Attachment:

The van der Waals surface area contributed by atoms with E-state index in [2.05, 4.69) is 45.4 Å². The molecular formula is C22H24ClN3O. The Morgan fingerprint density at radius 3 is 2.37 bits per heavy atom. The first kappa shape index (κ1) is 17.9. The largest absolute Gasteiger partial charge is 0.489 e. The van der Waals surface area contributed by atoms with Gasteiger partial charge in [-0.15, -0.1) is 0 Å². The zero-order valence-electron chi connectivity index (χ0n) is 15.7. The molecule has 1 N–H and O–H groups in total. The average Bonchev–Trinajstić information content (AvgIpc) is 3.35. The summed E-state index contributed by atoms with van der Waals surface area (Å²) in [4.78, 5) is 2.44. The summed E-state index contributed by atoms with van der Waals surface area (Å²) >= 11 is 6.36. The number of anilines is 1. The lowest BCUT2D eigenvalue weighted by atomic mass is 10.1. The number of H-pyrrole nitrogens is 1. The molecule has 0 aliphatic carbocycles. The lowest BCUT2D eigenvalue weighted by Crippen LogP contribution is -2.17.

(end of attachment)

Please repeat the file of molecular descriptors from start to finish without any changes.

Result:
The van der Waals surface area contributed by atoms with E-state index in [2.05, 4.69) is 45.4 Å². The molecular formula is C22H24ClN3O. The Morgan fingerprint density at radius 3 is 2.37 bits per heavy atom. The first kappa shape index (κ1) is 17.9. The largest absolute Gasteiger partial charge is 0.489 e. The van der Waals surface area contributed by atoms with Gasteiger partial charge in [-0.15, -0.1) is 0 Å². The zero-order valence-electron chi connectivity index (χ0n) is 15.7. The molecule has 1 N–H and O–H groups in total. The average Bonchev–Trinajstić information content (AvgIpc) is 3.35. The summed E-state index contributed by atoms with van der Waals surface area (Å²) in [4.78, 5) is 2.44. The summed E-state index contributed by atoms with van der Waals surface area (Å²) >= 11 is 6.36. The number of anilines is 1. The lowest BCUT2D eigenvalue weighted by atomic mass is 10.1. The number of H-pyrrole nitrogens is 1. The molecule has 0 aliphatic carbocycles. The lowest BCUT2D eigenvalue weighted by Crippen LogP contribution is -2.17.